It's not surprising that social media chatter about the death of TV and radio veteran Bob Holness has focused on the popularity of children's quiz show Blockbusters. But as the much-loved host positions himself on the hotspot for perhaps the ultimate in gold runs, it's worth remembering that he had a career before he started playing alphabetti spaghetti.
For me, Bob is forever associated with my childhood growing up in London. As a precocious ten or eleven-year-old, I was addicted to the major commercial radio stations, Capital and LBC. My sex education came from Anna Raeburn and the Capital Doctor on 194 metres medium wave and was supplemented by Philip Hodson on LBC, who hosted a show on 'sexual, marital and emotional problems'. Politics was debated on air during endless phone-in shows, the most famous of which was hosted by the irascible Australian Brian Hayes. The guy was a legend back in the late 70s and took absolutely no prisoners. Unlike current shock jocks who like to wind people up and enter into ding-dong shouting matches, Hayes would just cut callers dead in mid sentence and move to the next line. You called 01 353 8111 at your peril.
Bob Holness started out as an eye-in-the-sky traffic reporter, but soon ended up hosting the AM show with Douglas Cameron, a veteran of BBC Radio 4. They were a great double act and created the kind of show that you just struggle to find anywhere now. Something which gave you serious news, but with a real sense of pace and a complete lack of pretention. There is actually a halfway house between Radio 4 and Radio 5 Live.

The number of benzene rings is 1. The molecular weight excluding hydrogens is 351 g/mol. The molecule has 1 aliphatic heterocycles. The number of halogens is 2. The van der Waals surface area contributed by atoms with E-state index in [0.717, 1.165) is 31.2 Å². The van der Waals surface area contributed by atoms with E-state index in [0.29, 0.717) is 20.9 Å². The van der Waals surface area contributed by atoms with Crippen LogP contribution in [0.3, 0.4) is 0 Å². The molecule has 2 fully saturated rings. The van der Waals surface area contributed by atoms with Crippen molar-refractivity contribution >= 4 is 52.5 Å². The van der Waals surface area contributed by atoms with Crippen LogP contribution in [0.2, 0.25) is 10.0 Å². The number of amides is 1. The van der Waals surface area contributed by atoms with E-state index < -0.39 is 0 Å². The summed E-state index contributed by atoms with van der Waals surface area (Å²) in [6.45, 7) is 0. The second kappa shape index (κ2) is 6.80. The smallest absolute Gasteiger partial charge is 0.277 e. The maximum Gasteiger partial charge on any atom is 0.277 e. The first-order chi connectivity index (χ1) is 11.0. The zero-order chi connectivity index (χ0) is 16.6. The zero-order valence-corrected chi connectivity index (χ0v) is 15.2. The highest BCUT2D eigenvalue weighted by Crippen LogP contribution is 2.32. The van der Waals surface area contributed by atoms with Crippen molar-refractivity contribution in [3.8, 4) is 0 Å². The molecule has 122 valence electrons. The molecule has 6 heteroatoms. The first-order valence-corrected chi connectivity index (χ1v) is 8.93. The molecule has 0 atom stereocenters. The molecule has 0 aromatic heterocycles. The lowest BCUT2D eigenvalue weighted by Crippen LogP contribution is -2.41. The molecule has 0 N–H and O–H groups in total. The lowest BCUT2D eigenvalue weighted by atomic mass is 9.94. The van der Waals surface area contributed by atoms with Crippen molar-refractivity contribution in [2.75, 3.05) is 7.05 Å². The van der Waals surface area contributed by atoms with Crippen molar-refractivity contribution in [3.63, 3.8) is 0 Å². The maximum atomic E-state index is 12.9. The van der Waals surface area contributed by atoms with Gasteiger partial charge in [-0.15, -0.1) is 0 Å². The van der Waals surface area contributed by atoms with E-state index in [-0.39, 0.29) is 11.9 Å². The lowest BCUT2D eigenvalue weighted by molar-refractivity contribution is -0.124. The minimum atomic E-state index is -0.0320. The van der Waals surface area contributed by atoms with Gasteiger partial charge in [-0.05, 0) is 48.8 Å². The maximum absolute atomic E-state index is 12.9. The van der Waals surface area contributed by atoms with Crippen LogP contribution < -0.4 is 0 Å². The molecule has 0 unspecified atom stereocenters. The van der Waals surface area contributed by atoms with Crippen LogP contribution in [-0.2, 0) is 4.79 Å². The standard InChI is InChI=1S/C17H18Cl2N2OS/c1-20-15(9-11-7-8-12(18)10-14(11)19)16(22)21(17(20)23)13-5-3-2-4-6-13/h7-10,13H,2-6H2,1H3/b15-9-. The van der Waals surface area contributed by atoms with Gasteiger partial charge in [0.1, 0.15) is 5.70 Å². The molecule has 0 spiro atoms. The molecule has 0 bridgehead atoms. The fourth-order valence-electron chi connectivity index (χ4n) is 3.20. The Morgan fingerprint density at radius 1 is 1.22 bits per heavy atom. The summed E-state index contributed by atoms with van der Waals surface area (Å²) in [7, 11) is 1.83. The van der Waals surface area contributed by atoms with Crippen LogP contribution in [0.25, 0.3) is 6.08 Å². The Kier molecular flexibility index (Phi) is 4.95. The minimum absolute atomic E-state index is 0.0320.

Perhaps more than anything, I remember the jingles and commercials.
'On 261 metres medium wave and 97.3 VHF in stereo, this is LBC. Where news comes first.' News, in fact, didn't come first. Because before the news at the top of the hour, there was always the 'early morning call' from Harrods. Other memorable advertisers included the futuristic sounding double-glazing company, Interseal 2000, and Goldrange, who sold clothes from 'the big red building in Petticoat Lane'.
God knows how many radio commercials I heard during my childhood, but I remember getting a job in an ad agency in 1994 and being told in my first week that I had to go to a studio and help produce a radio ad for the retailer Debenhams. I'd never written or produced a radio ad at that point, but I knew EXACTLY what one should sound like. All those years tuned in under the covers had finally paid off.
On Twitter today, a local journalist was making an appeal for anyone in his area who'd been on Blockbusters to get in touch. 'Local man recalls gold run rush,' I joked. 'That's exactly the story I want,' the newshound replied.
Well, there's a story that goes back a little bit further. So if you're interested, here's Bob's partner, Douglas Cameron, recalling their years together on LBC.
I'll have an R and an I and a P please, Bob.